This course covers structure, chemical composition, stability, and occurrence of major rock-forming minerals. Labs concentrate on mineral identification with the optical microscope. Prereq: CHEM 11100-11200-11300 or equivalent.
Tu, Th 10:30-11:50
HGS 180 Instructor
Hinds 521; (773) 834-1085
Office hours by appointment
Tu 2:00-4:50 or We 2:00-4:50
HGS 313 Teaching Assistant
Office hours TBA
Office hours TBA
The syllabus and other class materials will be posted on Chalk.
No specific textbook is required for this course. However, you will find that a standard mineralogy text is a very useful reference, not only for this course but for your remaining studies and beyond. I recommend any of the following:
Manual of Mineral Science, 23rd edition, by C. Klein and B. Dutrow (ISBN 0471721573). Older editions will also serve you well.
Introduction to Mineralogy, by W. D. Nesse (ISBN 0195106911).
Minerals: Their Constitution and Origin, by H.-R. Wenk and A. Bulakh (ISBN 0521529581).
Mineralogy and Optical Mineralogy, by M. D. Dyar, M. E. Gunter, and D. Tasa (ISBN 0939950812). Includes useful software.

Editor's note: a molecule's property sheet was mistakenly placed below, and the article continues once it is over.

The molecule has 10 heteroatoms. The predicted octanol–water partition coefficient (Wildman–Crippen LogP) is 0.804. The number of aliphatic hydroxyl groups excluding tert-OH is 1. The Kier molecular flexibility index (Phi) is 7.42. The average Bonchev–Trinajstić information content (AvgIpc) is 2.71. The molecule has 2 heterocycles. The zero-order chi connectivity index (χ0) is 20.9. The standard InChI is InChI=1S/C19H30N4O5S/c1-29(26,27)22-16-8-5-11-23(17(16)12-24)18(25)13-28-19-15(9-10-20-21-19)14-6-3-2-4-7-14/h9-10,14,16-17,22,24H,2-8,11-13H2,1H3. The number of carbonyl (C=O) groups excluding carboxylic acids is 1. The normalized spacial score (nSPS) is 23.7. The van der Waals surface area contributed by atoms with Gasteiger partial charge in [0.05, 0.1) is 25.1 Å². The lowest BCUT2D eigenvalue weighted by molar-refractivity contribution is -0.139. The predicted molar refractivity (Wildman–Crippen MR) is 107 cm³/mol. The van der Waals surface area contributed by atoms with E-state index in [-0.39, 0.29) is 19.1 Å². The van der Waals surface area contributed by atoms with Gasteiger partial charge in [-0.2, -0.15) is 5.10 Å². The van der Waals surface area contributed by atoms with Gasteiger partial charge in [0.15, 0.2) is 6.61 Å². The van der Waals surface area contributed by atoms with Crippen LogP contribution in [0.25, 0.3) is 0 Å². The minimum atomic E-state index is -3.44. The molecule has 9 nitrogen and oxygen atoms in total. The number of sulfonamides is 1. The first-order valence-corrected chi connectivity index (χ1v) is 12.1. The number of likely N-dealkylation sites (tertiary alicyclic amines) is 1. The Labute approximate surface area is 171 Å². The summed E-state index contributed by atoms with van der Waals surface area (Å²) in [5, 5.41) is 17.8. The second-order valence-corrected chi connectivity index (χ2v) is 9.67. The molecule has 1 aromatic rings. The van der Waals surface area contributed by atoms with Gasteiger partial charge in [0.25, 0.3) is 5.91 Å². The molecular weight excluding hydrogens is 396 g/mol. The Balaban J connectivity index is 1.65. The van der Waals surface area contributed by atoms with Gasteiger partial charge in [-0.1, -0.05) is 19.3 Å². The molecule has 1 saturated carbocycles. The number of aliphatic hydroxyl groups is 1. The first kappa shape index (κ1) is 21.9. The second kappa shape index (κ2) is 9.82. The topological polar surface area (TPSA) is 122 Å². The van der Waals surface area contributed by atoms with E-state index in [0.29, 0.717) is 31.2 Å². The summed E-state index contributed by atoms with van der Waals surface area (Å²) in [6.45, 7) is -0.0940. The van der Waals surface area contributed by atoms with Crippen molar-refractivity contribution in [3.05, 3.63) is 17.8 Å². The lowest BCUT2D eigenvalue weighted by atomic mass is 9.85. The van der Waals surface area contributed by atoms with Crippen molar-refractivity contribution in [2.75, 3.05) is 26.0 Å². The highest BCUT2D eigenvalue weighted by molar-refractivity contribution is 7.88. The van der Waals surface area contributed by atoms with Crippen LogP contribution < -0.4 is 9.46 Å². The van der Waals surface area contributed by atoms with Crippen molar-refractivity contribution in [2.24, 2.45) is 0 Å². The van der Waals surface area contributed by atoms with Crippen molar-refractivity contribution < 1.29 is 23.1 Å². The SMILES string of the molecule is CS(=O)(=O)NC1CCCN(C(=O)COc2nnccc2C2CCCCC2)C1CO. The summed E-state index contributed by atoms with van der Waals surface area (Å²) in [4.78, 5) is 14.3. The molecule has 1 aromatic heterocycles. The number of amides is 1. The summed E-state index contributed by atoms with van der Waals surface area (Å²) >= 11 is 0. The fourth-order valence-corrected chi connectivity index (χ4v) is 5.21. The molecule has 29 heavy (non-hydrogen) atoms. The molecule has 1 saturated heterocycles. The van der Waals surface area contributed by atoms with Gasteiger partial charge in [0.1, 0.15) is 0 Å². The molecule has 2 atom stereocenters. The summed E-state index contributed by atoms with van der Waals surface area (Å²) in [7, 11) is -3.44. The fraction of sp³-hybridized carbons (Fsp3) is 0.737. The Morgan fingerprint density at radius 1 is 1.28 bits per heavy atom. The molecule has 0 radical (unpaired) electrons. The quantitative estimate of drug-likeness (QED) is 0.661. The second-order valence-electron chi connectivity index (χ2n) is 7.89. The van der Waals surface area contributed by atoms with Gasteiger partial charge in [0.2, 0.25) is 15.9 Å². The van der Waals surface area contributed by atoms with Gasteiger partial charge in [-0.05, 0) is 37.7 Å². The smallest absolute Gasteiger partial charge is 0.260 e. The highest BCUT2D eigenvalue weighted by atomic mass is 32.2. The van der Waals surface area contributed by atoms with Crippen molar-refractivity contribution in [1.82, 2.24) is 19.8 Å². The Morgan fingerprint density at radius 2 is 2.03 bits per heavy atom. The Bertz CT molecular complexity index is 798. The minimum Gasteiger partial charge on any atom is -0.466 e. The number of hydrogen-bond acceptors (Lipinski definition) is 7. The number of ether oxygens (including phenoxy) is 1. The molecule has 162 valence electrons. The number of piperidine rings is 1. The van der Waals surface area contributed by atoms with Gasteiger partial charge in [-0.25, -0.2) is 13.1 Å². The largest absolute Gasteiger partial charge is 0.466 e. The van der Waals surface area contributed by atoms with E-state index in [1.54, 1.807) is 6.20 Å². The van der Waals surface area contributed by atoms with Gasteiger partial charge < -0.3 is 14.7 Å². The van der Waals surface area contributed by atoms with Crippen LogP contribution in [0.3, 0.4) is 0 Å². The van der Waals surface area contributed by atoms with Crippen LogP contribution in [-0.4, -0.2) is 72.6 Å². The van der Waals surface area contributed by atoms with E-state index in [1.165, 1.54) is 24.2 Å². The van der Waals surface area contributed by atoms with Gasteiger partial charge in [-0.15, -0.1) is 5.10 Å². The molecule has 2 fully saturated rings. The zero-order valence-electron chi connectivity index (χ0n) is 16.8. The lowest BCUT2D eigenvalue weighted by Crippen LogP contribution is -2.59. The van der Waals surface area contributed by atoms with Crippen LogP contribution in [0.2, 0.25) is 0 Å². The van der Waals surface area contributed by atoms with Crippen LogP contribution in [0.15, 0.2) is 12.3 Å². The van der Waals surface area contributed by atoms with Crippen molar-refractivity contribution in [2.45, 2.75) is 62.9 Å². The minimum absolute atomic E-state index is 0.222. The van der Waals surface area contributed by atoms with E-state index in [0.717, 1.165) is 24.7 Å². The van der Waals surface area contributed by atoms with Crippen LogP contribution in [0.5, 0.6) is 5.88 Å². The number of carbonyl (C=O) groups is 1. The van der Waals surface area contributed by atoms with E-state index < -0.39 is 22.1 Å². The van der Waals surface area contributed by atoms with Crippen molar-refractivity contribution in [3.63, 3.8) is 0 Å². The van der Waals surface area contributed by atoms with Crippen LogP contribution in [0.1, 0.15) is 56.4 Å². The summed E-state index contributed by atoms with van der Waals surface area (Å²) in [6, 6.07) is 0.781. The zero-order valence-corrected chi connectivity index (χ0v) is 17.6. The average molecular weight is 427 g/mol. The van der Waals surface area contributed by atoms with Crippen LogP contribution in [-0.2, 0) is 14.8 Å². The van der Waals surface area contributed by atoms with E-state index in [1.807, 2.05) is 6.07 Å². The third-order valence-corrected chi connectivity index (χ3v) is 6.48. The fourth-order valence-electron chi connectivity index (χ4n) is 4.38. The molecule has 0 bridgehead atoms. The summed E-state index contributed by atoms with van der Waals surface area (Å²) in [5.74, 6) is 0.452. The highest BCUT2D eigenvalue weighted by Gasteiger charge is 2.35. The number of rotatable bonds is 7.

In addition, you may find the following helpful for specific aspects of mineralogy:
An Introduction to the Rock-Forming Minerals, 3rd edition, by Deer, Howie, and Zussman (ISBN 0582300940). Solid reference for mineral descriptions.
Crystallography and Crystal Chemistry, by F. D. Bloss (ISBN 0939950375). Well written and well illustrated.
Introduction to Crystallography, by D. E. Sands (ISBN 0486678393). Concise.
An Introduction to the Mineral Sciences, by A. Putnis (ISBN 0521429471). Interesting twist on mineralogy, with an emphasis on defects, kinetics, and phase transformations.
The course will cover mineralogical concepts and mineral descriptions in parallel. Likely subjects include:
|Overview of mineral chemistry
Unit cells; Bravais lattices
Simple structures; close packing
Color and optical properties